Like

  36. October 1, 2012 10:31 PM

    Thank you so much – I knew that vector drawings were better for scaling, but I’ve never had anyone who could explain WHY and how it was different. Congrats on the Freshly Pressed and the new client!

    Like

    • October 2, 2012 3:40 PM

      Thanks so much, Daphne, very glad you found the write-up helpful. I think it took me, oh, a few ice ages before “bitmap” and “vector” finally clicked… : P

      I really appreciate your lovely comment, you are always most welcome here! : )

      Like

  37. October 1, 2012 11:46 PM

    This is fantastic!

    Like

    • October 2, 2012 3:33 PM

      Gosh! Now there’s a comment that gets straight to the point with admirable enthusiasm– and I sure do appreciate it!!

      Delighted to see you again, thanks so much for stopping by and leaving the best 3-word comment ever!! : )

      Like

  38. October 2, 2012 2:07 AM

    Good one!

    Like

  39. October 2, 2012 2:51 AM

    Reblogged this on Instructional Media.

    Like

  40. October 3, 2012 8:28 AM

    Very educational with a sense of humour. Congrats on being freshly pressed. Love an apple with a smile.

    Like

    • October 3, 2012 4:15 PM

      Apples with smiles are good, and so are illustrators with smiles– and there’s an illustrator smiling broadly here, thanks to your lovely comment! : )

      Delighted to see you again, and I shall certainly be returning the visit. Many thanks for stopping by! : )

      Like

  41. October 4, 2012 12:42 AM

    Mark!! Did I see somebody say you got Freshly Pressed!! I feel so bad that I didn’t get over here sooner to congratulate my favorite illustrator, Markie MacGiggles! I am so happy for you and my goodness I almost got a cramp scrolling down to the bottom of the comments! Oh and what a great post to be freshly pressed on! It’s wonderful and educational and delicious (my three favorite things!) After reading it, I can’t decide which I would like to do more, eat a carameled apple or take a caramel shower because I have never seen an apple having as much fun as that little apple up top!! 😀 😀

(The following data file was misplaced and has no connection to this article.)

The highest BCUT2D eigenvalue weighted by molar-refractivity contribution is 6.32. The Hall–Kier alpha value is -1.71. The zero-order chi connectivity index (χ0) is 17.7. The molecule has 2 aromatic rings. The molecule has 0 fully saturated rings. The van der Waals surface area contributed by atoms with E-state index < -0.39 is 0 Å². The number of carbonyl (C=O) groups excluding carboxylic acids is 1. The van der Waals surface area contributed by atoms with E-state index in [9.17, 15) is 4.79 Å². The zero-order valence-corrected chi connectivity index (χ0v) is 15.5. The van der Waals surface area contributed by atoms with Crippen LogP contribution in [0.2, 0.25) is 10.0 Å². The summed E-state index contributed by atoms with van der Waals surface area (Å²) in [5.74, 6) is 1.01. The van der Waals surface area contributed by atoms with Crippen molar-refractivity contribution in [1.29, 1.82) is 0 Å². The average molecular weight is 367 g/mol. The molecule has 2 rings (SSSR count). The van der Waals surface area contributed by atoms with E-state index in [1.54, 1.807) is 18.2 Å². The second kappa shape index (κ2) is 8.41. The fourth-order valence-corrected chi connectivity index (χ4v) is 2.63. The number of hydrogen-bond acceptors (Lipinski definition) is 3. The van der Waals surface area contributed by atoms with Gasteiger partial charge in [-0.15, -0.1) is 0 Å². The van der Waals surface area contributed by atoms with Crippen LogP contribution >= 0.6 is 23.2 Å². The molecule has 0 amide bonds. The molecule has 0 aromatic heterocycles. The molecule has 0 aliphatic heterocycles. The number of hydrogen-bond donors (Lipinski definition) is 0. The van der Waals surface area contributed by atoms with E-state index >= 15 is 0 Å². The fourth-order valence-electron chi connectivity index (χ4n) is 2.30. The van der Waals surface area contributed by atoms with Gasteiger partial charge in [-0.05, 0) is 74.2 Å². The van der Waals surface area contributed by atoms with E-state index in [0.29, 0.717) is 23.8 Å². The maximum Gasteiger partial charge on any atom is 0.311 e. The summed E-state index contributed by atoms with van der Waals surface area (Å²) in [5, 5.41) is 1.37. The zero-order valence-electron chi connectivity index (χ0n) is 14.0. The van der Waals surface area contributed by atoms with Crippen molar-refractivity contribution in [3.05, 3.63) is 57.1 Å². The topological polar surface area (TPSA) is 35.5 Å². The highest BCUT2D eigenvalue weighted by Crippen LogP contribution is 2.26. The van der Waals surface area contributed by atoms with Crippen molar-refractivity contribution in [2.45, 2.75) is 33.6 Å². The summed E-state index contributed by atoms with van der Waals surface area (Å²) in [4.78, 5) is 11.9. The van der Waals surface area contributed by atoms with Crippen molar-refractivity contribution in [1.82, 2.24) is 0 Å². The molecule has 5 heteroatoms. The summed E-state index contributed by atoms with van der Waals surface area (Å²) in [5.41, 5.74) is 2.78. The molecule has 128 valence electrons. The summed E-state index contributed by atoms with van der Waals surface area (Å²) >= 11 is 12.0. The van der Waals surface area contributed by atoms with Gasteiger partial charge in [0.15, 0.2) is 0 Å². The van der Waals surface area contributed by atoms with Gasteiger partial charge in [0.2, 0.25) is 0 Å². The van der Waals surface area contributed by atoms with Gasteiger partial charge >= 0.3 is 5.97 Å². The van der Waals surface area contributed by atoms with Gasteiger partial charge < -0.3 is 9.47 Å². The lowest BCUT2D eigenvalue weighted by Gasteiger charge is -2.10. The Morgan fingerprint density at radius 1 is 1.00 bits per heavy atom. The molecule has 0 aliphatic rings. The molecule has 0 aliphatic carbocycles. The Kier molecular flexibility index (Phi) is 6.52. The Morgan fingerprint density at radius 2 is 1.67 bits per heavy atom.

Like

    • October 5, 2012 8:22 AM

      It’s true, I did get Pressed. I only asked them to do my trousers, but they threw me in as well. Man, I was steamed! You never know what’ll happen at ye olde WordPress Laundromat… : P

      I’m your favorite illustrator?? Gosh! That means much more to me than getting tossed in the presser. Because you have good taste. I can tell from all the Pottery Barn catalogues lying around your house… : P

      Thanks for all your kindness, good-humor, and support, Linda. You ain’t just the Best, you is the Tippy-Top!! : )

      Like

  42. October 4, 2012 7:49 PM

    I’m no apple polisher, but I know a good apple when I see one. That’s why I nominated you for The Lovely Blogger Award. You see the details for this award on my blog.

    Like

    • October 5, 2012 8:29 AM

      A good apple?? Well, I suppose I do have good core values. On the other hand, I’m seedy. Let’s face it– I’m conflicted!! : P

      Thanks, Judy! That’s a great honor coming from The Pride Of The Orchard herself. I shall stop by and pick up my prize, which I assume is a large cash award and an apple pie. Thanks, you sweet apple, you!! : )

      Like

  43. October 8, 2012 9:41 AM

    That was a great read, even though I do know the difference I still enjoyed reading your take on it. The tutorial was very nicely done good work.

    Like

  44. October 12, 2012 6:33 PM

    Congrats! re: the new client and the “pressing”. I don’t have a clue as to how to use photoshop but if I every need to know how to use it I will know where to come for help.

    Like

    • October 14, 2012 3:18 PM

      You will always find the Welcome mat out here, and a red carpet as well. They’re a little worn, I bought ’em both at the thrift store… : )

      Like

  45. May 11, 2015 1:18 AM

    I think apples just really like caramel! 😄. Thanks for explaining what vector means – now I understand why it’s so useful for enlarging work. I love the apple illustration – they look so happy! 😄.

    Like

    • May 19, 2015 7:55 AM

      Hi, Maria! Thanks so much for your kind comment. Yes, apples and caramel– what a team! I used to take those little caramel cubes outta the cellophane, and try to stick ’em on an apple, but they always fell off. Then somebody told me you hadda melt ’em first… : )

      It took me a long time to understand the difference between vector and bitmap drawings. It’s nice when it finally “clicks,” and I’m glad to hear this post helped. Always nice to see you, and thanks again for your comment! : )

      Liked by 1 person